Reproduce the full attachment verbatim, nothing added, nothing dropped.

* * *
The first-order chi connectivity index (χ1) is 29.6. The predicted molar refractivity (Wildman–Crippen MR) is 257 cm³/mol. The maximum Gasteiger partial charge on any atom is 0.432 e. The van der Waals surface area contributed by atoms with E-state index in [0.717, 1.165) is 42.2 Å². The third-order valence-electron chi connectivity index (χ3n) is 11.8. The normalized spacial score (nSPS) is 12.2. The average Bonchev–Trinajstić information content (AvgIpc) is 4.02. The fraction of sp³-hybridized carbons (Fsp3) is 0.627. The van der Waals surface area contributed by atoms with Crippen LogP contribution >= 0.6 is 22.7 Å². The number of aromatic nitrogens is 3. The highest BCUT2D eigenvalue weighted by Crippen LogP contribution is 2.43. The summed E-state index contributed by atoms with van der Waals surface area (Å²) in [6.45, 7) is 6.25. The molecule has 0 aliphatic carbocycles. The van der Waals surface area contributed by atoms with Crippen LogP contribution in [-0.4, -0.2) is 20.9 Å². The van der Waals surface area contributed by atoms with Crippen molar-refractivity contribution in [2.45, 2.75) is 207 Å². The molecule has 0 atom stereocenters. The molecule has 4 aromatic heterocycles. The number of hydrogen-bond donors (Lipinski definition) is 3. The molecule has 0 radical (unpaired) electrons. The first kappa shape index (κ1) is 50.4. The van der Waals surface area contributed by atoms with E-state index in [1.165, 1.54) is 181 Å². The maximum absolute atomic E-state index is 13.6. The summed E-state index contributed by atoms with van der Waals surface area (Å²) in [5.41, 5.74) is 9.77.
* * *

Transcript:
The first-order chi connectivity index (χ1) is 29.6. The predicted molar refractivity (Wildman–Crippen MR) is 257 cm³/mol. The maximum Gasteiger partial charge on any atom is 0.432 e. The van der Waals surface area contributed by atoms with E-state index in [0.717, 1.165) is 42.2 Å². The third-order valence-electron chi connectivity index (χ3n) is 11.8. The normalized spacial score (nSPS) is 12.2. The average Bonchev–Trinajstić information content (AvgIpc) is 4.02. The fraction of sp³-hybridized carbons (Fsp3) is 0.627. The van der Waals surface area contributed by atoms with Crippen LogP contribution >= 0.6 is 22.7 Å². The number of aromatic nitrogens is 3. The highest BCUT2D eigenvalue weighted by Crippen LogP contribution is 2.43. The summed E-state index contributed by atoms with van der Waals surface area (Å²) in [6.45, 7) is 6.25. The molecule has 0 aliphatic carbocycles. The van der Waals surface area contributed by atoms with Crippen LogP contribution in [-0.4, -0.2) is 20.9 Å². The van der Waals surface area contributed by atoms with Crippen molar-refractivity contribution in [2.45, 2.75) is 207 Å². The molecule has 0 atom stereocenters. The molecule has 4 aromatic heterocycles. The number of hydrogen-bond donors (Lipinski definition) is 3. The molecule has 0 radical (unpaired) electrons. The first kappa shape index (κ1) is 50.4. The van der Waals surface area contributed by atoms with E-state index in [1.165, 1.54) is 181 Å². The maximum absolute atomic E-state index is 13.6. The summed E-state index contributed by atoms with van der Waals surface area (Å²) in [5.41, 5.74) is 9.77.